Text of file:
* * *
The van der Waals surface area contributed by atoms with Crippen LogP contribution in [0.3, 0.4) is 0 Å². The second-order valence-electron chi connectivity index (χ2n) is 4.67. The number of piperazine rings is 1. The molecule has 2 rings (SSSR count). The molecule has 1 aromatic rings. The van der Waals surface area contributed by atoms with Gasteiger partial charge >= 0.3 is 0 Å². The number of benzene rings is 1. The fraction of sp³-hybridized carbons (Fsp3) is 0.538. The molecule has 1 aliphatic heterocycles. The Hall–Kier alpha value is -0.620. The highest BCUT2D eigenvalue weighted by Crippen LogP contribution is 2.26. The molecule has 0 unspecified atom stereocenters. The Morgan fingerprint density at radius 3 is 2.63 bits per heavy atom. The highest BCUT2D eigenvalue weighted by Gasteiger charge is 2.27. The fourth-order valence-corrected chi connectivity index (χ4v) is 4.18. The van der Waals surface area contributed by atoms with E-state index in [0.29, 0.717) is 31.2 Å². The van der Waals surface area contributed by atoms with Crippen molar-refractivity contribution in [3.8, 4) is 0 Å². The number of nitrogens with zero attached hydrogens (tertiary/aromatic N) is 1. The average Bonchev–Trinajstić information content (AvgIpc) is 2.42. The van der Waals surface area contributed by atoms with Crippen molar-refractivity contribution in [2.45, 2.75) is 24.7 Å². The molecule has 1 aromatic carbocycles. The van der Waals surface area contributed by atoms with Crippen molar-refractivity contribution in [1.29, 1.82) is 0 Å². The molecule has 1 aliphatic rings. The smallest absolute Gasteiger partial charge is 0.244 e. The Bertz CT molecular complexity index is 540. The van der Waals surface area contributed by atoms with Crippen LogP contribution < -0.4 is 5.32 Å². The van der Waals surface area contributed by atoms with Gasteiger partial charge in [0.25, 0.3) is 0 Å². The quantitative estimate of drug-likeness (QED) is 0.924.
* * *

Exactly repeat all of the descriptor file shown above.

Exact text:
The van der Waals surface area contributed by atoms with Crippen LogP contribution in [0.3, 0.4) is 0 Å². The second-order valence-electron chi connectivity index (χ2n) is 4.67. The number of piperazine rings is 1. The molecule has 2 rings (SSSR count). The molecule has 1 aromatic rings. The van der Waals surface area contributed by atoms with Gasteiger partial charge >= 0.3 is 0 Å². The number of benzene rings is 1. The fraction of sp³-hybridized carbons (Fsp3) is 0.538. The molecule has 1 aliphatic heterocycles. The Hall–Kier alpha value is -0.620. The highest BCUT2D eigenvalue weighted by Crippen LogP contribution is 2.26. The molecule has 0 unspecified atom stereocenters. The Morgan fingerprint density at radius 3 is 2.63 bits per heavy atom. The highest BCUT2D eigenvalue weighted by Gasteiger charge is 2.27. The fourth-order valence-corrected chi connectivity index (χ4v) is 4.18. The van der Waals surface area contributed by atoms with E-state index in [0.29, 0.717) is 31.2 Å². The van der Waals surface area contributed by atoms with Crippen molar-refractivity contribution in [3.8, 4) is 0 Å². The number of nitrogens with zero attached hydrogens (tertiary/aromatic N) is 1. The average Bonchev–Trinajstić information content (AvgIpc) is 2.42. The van der Waals surface area contributed by atoms with Crippen molar-refractivity contribution in [2.45, 2.75) is 24.7 Å². The molecule has 1 aromatic carbocycles. The van der Waals surface area contributed by atoms with Crippen molar-refractivity contribution in [1.29, 1.82) is 0 Å². The molecule has 1 aliphatic rings. The smallest absolute Gasteiger partial charge is 0.244 e. The Bertz CT molecular complexity index is 540. The van der Waals surface area contributed by atoms with Crippen LogP contribution < -0.4 is 5.32 Å². The van der Waals surface area contributed by atoms with Gasteiger partial charge in [0.25, 0.3) is 0 Å². The quantitative estimate of drug-likeness (QED) is 0.924.